This study investigated a model of entertainment education that combined drama theory (Kincaid, 2002) and social cognitive theory (Bandura, 1986) and tested it in a field study of a government-sponsored health campaign in Ethiopia. Specifically, we explored if the relationships between reported exposure to the Journey of Life radio drama and intentions to practice at least one behavior to prevent HIV transmission (abstinence, monogamy, or condom use) were mediated by emotional involvement, character identification, and perceived efficacy. As listeners (n=126) reported listening to more episodes of the radio serial drama, they identified more with the female protagonist and felt more emotionally involved in the drama. In turn, they reported stronger perceptions of personal efficacy in HIV prevention behaviors, and consequently, reported stronger intentions to practice at least one prevention behavior. Additionally, identification with another character, one who contracts HIV due to noncompliance with these behaviors, correlated positively with stronger behavioral intentions. The results of this study indicate that both drama theory and social cognitive theory explain behavioral intentions.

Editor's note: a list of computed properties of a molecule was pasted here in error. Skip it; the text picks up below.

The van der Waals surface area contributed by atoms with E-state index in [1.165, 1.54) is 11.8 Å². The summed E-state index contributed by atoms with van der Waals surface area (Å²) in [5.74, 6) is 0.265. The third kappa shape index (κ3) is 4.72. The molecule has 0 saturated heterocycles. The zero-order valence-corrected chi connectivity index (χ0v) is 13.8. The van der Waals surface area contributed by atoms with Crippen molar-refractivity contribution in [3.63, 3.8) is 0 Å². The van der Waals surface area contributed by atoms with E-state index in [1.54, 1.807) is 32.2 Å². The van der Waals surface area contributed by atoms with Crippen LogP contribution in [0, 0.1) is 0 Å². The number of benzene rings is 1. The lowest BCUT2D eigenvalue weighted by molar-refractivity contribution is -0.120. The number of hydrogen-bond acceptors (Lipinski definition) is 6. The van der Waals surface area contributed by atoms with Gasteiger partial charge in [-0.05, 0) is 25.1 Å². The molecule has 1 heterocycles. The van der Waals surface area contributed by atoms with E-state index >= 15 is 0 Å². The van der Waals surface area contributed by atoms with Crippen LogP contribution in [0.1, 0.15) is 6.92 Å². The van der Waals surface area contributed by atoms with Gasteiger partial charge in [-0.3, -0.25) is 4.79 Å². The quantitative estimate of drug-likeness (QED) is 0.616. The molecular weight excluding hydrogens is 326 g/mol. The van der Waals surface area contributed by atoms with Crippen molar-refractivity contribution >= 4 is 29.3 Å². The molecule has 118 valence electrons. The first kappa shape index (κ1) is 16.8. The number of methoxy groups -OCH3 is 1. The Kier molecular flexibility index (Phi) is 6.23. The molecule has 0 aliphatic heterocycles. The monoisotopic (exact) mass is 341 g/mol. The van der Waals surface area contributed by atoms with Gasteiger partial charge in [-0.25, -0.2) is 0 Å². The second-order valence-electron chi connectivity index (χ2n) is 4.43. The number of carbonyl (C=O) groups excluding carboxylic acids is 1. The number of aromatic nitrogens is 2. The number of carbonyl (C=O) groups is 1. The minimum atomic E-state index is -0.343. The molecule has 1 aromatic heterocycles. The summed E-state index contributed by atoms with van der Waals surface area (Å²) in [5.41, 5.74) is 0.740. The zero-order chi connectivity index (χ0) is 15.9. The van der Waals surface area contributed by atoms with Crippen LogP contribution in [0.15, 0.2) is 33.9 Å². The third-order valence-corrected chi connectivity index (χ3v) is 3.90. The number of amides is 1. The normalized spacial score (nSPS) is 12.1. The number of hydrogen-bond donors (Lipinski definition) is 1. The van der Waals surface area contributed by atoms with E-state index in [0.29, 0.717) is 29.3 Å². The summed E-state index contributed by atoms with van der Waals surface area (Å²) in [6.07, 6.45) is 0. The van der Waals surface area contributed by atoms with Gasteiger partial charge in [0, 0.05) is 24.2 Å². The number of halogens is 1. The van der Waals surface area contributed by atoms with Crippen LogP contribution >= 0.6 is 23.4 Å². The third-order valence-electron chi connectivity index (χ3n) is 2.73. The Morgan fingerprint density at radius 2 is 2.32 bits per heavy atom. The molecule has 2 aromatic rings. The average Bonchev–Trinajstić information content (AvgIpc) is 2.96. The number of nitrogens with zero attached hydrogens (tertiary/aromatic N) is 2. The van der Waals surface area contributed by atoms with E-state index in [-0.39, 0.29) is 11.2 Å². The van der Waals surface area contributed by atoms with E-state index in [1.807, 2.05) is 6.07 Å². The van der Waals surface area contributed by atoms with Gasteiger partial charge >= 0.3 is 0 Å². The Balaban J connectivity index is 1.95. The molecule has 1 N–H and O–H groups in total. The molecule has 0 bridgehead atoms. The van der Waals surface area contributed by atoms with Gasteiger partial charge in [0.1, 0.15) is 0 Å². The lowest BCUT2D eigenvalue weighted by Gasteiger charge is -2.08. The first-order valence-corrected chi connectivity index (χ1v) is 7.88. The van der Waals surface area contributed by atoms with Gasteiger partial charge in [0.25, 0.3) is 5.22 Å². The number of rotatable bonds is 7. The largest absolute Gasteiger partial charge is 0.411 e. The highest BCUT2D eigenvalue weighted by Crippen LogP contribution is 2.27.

Bibliographical noteFunding Information:
Rachel A. Smith (PhD, Michigan State University) is an assistant professor in the Department of Communication Arts & Sciences at Pennsylvania State University. Edward Downs (MA, Michigan State University) is a doctoral student in the College of Communications at Pennsylvania State University. Kim Witte (PhD, University of California) is an adjunct professor in the Department of Communication at Michigan State University. Correspondence to: Edward Downs, College of Communications, Pennsylvania State University, 115 Carnegie Building, University Park, PA 16802, USA. E-mail: email@example.com. This study was funded with primary support from the United States Agency for International Development under the Population Communication Services III Cooperative Agreement No. DPE-3052-A-00-0014-00 based at Johns Hopkins/ Bloomberg School of Public Health/Center for Communication Programs. The authors would like to thank Dr Sillars and two anonymous reviewers for their insightful comments during the review process.
- Entertainment education